Famed physicist Stephen Hawking died a little more than three years ago. Astrophysicists recently tested one hypothesis of his, the “black hole area theorem,” on the basis of newly available data about the merging of two black holes into one. The result of the test was in accord with Hawking’s theorem.
Non-physicists with only a casual interest in science ought to be fascinated by this test, as well as experts in the field, because it confirms something critical to the difference between real science and pseudoscience. A hypothesis in real science is always open to being tested. And it can be falsified. Had the Hawking area theorem, derived from the mathematics of general relativity been falsified by the astrophysicists’ test, it would have been “back to the drawing board” for theoretical physicists on some fundamental questions. That is how real science works.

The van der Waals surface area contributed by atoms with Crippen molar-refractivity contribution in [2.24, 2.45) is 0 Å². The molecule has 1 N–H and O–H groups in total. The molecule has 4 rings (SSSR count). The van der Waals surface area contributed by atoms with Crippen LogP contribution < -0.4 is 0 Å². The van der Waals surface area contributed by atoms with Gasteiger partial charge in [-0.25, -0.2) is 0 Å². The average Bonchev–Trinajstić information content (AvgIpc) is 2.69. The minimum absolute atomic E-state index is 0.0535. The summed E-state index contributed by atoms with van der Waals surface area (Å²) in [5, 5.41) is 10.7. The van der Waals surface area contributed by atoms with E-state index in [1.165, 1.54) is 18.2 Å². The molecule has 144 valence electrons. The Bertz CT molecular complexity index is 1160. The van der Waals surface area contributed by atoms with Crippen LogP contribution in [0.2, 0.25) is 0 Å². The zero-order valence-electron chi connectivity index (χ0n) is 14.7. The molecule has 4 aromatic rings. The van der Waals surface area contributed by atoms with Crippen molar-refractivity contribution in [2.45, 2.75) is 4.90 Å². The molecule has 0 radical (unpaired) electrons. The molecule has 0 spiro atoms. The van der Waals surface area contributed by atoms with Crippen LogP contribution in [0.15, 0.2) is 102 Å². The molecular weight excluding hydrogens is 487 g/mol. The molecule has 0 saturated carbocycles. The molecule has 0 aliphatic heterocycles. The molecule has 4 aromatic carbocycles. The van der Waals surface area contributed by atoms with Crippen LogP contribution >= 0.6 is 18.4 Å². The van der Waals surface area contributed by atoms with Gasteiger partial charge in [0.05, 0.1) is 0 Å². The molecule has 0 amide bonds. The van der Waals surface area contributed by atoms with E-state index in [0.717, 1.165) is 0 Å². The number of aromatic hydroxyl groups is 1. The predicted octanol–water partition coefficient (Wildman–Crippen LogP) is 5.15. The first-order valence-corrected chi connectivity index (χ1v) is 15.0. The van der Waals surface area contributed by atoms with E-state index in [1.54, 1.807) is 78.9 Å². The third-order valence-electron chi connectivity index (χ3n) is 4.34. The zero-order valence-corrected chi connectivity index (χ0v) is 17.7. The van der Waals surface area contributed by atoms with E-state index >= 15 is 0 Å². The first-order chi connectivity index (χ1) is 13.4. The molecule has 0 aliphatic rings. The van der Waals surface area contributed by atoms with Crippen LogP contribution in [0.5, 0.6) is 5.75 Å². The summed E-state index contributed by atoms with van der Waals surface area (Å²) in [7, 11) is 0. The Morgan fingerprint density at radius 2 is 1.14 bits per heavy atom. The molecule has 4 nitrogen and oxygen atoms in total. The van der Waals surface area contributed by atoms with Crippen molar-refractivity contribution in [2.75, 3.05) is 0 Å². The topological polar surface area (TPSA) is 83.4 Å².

Strange New Worlds:
Two black holes sometimes collide and merge. This creates added spin which one might have expected to lessen the area of the resulting object (in comparison to the combined area of the to pre-merger objects). But Hawking’s theorem says that the area of a black hole should always either stay the same or increase: it should never decrease. And, indeed, the newly available data analyzed by Farr and his colleagues found that the mergers studied regularly resulted in a merged black hole with a surface area greater than that of the two pre-conjunction holes added together.